Here’s an example of how to make a plot using this second approach. In this case we make a plot that gets saved in a PDF file.

> ## Open PDF device; create 'myplot.pdf' in my working directory
> pdf(file = "myplot.pdf")  
> ## Create plot and send to a file (no plot appears on screen)
> with(faithful, plot(eruptions, waiting))  
> ## Annotate plot; still nothing on screen
> title(main = "Old Faithful Geyser data")  
> ## Close the PDF file device
> dev.off()  
> ## Now you can view the file 'myplot.pdf' on your computer

8.3 Graphics File Devices

There are two basic types of file devices to consider: vector and bitmap devices. Some of the key vector formats are

  • pdf: useful for line-type graphics, resizes well, usually portable, not efficient if a plot has many objects/points

  • svg: XML-based scalable vector graphics; supports animation and interactivity, potentially useful for web-based plots

  • win.metafile: Windows metafile format (only on Windows)

  • postscript: older format, also resizes well, usually portable, can be used to create encapsulated postscript files; Windows systems often don’t have a postscript viewer

Some examples of bitmap formats are

  • png: bitmapped format, good for line drawings or images with solid colors, uses lossless compression (like the old GIF format), most web browsers can read this format natively, good for plotting many many many points, does not resize well

  • jpeg: good for photographs or natural scenes, uses lossy compression, good for plotting many many many points, does not resize well, can be read by almost any computer and any web browser, not great for line drawings

  • tiff: Creates bitmap files in the TIFF format; supports lossless compression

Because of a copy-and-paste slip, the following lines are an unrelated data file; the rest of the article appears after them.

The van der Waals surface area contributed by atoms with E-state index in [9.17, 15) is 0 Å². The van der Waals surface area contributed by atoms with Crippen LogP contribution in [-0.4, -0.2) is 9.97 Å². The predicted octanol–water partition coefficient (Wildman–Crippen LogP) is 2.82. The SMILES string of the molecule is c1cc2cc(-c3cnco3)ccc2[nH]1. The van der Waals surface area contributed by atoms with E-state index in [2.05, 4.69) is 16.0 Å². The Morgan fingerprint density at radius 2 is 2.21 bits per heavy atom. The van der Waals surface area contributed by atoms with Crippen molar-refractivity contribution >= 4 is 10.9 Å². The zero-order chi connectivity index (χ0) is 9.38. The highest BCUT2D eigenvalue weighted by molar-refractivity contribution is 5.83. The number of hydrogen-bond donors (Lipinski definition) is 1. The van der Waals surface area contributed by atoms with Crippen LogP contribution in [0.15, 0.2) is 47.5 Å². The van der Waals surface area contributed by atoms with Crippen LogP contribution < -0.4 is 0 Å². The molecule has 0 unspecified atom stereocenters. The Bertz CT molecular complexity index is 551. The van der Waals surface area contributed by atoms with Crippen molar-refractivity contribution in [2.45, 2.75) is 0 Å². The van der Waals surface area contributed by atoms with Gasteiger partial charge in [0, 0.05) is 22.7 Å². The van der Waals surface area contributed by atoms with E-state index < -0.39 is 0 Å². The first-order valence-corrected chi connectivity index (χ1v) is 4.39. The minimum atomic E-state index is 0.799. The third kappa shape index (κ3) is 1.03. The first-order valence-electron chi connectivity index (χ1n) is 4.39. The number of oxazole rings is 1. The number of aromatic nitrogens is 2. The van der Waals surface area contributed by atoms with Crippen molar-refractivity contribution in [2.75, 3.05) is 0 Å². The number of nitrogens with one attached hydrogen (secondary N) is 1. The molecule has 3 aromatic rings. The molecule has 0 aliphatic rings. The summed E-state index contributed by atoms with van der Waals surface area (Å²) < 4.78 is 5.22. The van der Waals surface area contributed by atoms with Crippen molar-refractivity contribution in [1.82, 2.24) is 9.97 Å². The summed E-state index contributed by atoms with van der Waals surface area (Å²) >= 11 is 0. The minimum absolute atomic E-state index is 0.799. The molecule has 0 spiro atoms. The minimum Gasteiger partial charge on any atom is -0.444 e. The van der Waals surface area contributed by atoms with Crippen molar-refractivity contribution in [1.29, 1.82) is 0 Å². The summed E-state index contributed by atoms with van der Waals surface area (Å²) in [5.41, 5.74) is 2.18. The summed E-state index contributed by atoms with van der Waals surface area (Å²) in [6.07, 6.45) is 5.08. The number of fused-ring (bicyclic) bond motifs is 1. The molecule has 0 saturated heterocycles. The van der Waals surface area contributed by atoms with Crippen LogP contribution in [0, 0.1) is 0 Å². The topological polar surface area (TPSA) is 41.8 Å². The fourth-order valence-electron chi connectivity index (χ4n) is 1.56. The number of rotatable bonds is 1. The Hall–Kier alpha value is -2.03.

• bmp: a native Windows bitmapped format

8.4 Multiple Open Graphics Devices

It is possible to open multiple graphics devices (screen, file, or both), for example when viewing multiple plots at once. Plotting can only occur on one graphics device at a time, though.

The currently active graphics device can be found by calling dev.cur() Every open graphics device is assigned an integer starting with 2 (there is no graphics device 1). You can change the active graphics device with dev.set(<integer>) where <integer> is the number associated with the graphics device you want to switch to

8.5 Copying Plots

Copying a plot to another device can be useful because some plots require a lot of code and it can be a pain to type all that in again for a different device. Of course, it is always good to save the code that creates your plots, especially for any plots that you might publish or give to other people.

The dev.copy() can be used to copy a plot from one device to another. For example you might copy a plot from the screen device to a file device. The dev.copy2pdf() function is used specifically to copy a plot from the current device (usually the screen device) to a PDF file.

Note that copying a plot is not an exact operation, so the result may not be identical to the original. In particular, when copying from the screen device to a file, depending on the size of the file device, many annotations such as axis labels may not look right.

> library(datasets)
> ## Create plot on screen device
> with(faithful, plot(eruptions, waiting))  
> ## Add a main title
> title(main = "Old Faithful Geyser data")  
> ## Copy my plot to a PNG file
> dev.copy(png, file = "geyserplot.png")  
> ## Don't forget to close the PNG device!
> dev.off()  

8.6 Summary

Plots must be created on a graphics device. The default graphics device is almost always the screen device, which is most useful for exploratory analysis. File devices are useful for creating plots that can be included in other documents or sent to other people

For file devices, there are vector and bitmap formats

  • Vector formats are good for line drawings and plots with solid colors using a modest number of points

  • Bitmap formats are good for plots with a large number of points, natural scenes or web-based plots